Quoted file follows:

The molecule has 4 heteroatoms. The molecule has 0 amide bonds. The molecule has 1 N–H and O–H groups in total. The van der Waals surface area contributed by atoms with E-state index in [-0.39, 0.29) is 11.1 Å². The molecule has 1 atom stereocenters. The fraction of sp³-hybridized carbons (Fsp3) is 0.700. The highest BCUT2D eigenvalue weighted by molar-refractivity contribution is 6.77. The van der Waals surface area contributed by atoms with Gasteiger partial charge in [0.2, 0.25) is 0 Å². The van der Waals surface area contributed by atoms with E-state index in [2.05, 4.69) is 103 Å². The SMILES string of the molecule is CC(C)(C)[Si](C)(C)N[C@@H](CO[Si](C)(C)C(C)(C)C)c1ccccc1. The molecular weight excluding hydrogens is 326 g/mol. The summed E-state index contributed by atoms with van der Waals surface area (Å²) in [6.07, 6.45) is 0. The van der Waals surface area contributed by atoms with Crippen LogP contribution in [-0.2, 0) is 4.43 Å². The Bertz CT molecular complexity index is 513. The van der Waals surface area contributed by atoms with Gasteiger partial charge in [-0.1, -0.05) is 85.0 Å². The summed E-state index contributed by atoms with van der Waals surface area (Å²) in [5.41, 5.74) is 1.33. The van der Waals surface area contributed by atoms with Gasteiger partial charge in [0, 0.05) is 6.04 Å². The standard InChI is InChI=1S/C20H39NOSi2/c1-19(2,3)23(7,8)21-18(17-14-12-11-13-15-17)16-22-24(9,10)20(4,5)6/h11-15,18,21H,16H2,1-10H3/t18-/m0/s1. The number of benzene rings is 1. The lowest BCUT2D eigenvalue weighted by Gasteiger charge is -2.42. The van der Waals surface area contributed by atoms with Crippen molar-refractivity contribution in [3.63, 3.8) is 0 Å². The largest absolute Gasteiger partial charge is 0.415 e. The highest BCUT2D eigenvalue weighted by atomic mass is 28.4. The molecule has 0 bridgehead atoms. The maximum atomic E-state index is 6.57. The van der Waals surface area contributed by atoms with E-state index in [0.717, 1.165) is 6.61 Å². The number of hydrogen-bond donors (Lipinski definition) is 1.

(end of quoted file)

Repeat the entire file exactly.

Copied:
The molecule has 4 heteroatoms. The molecule has 0 amide bonds. The molecule has 1 N–H and O–H groups in total. The van der Waals surface area contributed by atoms with E-state index in [-0.39, 0.29) is 11.1 Å². The molecule has 1 atom stereocenters. The fraction of sp³-hybridized carbons (Fsp3) is 0.700. The highest BCUT2D eigenvalue weighted by molar-refractivity contribution is 6.77. The van der Waals surface area contributed by atoms with Gasteiger partial charge in [0.2, 0.25) is 0 Å². The van der Waals surface area contributed by atoms with E-state index in [2.05, 4.69) is 103 Å². The SMILES string of the molecule is CC(C)(C)[Si](C)(C)N[C@@H](CO[Si](C)(C)C(C)(C)C)c1ccccc1. The molecular weight excluding hydrogens is 326 g/mol. The summed E-state index contributed by atoms with van der Waals surface area (Å²) in [6.07, 6.45) is 0. The van der Waals surface area contributed by atoms with Crippen LogP contribution in [-0.2, 0) is 4.43 Å². The Bertz CT molecular complexity index is 513. The van der Waals surface area contributed by atoms with Gasteiger partial charge in [-0.1, -0.05) is 85.0 Å². The summed E-state index contributed by atoms with van der Waals surface area (Å²) in [5.41, 5.74) is 1.33. The van der Waals surface area contributed by atoms with Gasteiger partial charge in [0, 0.05) is 6.04 Å². The standard InChI is InChI=1S/C20H39NOSi2/c1-19(2,3)23(7,8)21-18(17-14-12-11-13-15-17)16-22-24(9,10)20(4,5)6/h11-15,18,21H,16H2,1-10H3/t18-/m0/s1. The number of benzene rings is 1. The lowest BCUT2D eigenvalue weighted by Gasteiger charge is -2.42. The van der Waals surface area contributed by atoms with Crippen molar-refractivity contribution in [3.63, 3.8) is 0 Å². The largest absolute Gasteiger partial charge is 0.415 e. The highest BCUT2D eigenvalue weighted by atomic mass is 28.4. The molecule has 0 bridgehead atoms. The maximum atomic E-state index is 6.57. The van der Waals surface area contributed by atoms with E-state index in [0.717, 1.165) is 6.61 Å². The number of hydrogen-bond donors (Lipinski definition) is 1.